War Correspondents: Two Ways of Dealing with Conflict

The war outside. The war within. Two new art exhibits mine two very different terrains: One culture's external battle against drug cartels, and one person's struggle against mental demons. Both kinds of conflict take huge tolls and demand the kind of reflection (and introspection) that these exhibits inspire.

At Intersection for the Arts, “Evidence: Artistic Responses to the Drug Wars” emphasizes Mexico's symbiotic relationship with the United States, and the countries' chaotic attempts to rein in Mexican drug traffickers. A coterie of filmmakers, photographers, and visual artists see the problem from highly unusual (and occasionally sickening) angles, as in Gianfranco Rosi and Charles Bowden's documentary El Sicario, Room 164, which spotlights a hooded killer who worked for Mexican criminals. “You have to keep cool and not panic,” he says about murdering people who got in the criminals' way. Photographer/filmmaker Robert Gomez Hernandez showcases — through a video camera that artgoers look through — footage of drug cartels' execution videos, while artist Miguel A. Aragón presents tar papers that he's drilled to look like the heads of victims. The faces in all these works are unforgettable, and “Evidence” is a kind of artistic wake-up call to pay more attention to a pernicious war that is raging less than two hours' flight from San Francisco.

At Robert Koch Gallery, “Hesitating Beauty” interprets the life of artist Joshua Lutz's mother, and how her mental illness affected the family. Much more an elliptical peek and a re-imagining than a straight-ahead narrative, “Hesitating Beauty” begins with an image of a beautiful dark-haired woman wearing a stylish winter coat as she stands before a bridge. She's avoiding the camera with her eyes, and she's almost frowning, but so what? The hints of paranoia and schizophrenia, though, are sprinkled more clearly in other images that reflect a later life of hospitalization. Lutz took many of the photographs we see even as he was worried about his mother's well-being, and about his own mental health as the offspring of a sick woman. “Hesitating Beauty,” also the name of Lutz's book, is a public reconciliation of Lutz's view of his mother and his mother's view of Lutz and the world around her. “In making this work and simultaneously falling deeper into her psychosis,” Lutz writes, “I tried to imagine a time when the past, present, and future collided; a place where the weight of memory is heavier than reality.”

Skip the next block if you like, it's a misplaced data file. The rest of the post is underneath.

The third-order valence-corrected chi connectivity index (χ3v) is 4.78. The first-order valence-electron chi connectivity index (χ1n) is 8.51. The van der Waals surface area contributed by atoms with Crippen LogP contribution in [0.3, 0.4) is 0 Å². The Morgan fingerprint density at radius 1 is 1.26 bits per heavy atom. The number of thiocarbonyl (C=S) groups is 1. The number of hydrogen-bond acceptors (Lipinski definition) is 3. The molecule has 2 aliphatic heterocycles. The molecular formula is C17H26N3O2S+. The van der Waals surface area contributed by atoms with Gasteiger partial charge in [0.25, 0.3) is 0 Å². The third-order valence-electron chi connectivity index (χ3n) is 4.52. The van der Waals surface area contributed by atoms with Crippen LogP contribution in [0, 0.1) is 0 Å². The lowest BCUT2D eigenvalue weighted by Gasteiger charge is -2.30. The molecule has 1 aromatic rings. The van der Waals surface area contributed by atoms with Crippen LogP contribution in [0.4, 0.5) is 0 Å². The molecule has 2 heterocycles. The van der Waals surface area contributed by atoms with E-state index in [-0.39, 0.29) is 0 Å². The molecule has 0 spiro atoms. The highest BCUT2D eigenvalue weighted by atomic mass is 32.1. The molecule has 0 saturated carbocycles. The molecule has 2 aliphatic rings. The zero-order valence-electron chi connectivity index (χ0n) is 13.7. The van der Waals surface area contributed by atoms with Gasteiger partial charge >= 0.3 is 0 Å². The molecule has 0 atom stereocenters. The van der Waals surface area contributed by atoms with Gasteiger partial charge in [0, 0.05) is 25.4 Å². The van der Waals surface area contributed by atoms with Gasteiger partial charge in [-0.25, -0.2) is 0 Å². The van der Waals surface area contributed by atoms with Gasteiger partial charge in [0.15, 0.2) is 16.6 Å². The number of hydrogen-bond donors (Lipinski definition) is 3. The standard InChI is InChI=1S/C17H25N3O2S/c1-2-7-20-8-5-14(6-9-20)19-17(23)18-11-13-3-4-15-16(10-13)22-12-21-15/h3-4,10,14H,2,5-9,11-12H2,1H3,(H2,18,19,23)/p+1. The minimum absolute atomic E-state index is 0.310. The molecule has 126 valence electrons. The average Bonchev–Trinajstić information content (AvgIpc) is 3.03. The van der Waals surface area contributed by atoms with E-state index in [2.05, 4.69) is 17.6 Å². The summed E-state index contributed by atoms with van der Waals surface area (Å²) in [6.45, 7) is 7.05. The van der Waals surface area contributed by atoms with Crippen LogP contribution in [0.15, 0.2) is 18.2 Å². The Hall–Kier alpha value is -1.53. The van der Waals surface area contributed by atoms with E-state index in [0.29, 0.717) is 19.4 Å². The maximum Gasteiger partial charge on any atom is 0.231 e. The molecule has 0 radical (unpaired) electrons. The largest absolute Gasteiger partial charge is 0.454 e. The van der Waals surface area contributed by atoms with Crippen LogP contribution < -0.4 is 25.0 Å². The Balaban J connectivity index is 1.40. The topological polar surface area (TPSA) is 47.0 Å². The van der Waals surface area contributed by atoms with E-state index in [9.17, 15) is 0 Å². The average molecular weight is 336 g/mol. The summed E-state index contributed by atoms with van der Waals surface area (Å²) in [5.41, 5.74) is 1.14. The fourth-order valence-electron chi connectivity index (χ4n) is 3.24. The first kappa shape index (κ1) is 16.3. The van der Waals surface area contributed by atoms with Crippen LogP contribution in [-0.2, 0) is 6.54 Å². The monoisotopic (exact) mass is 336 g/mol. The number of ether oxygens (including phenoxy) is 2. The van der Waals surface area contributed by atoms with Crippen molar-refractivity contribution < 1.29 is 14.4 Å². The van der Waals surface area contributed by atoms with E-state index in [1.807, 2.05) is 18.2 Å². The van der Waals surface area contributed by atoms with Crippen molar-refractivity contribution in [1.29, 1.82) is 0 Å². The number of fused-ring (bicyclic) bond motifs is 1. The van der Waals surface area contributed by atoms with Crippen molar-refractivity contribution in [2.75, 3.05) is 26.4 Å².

Memory and reality are intertwined in both “Hesitating Beauty” and “Evidence: Artistic Responses to the Drug Wars.” Both exhibits puncture illusions. In her video essay at Intersection, Fiamma Montezemolo captures graffiti on the U.S.-Mexico border that derides the steel girders designed to separate the countries. The graffiti bellows: “Enjoy your security.” Wars, these exhibits suggest, rarely lead to real security.

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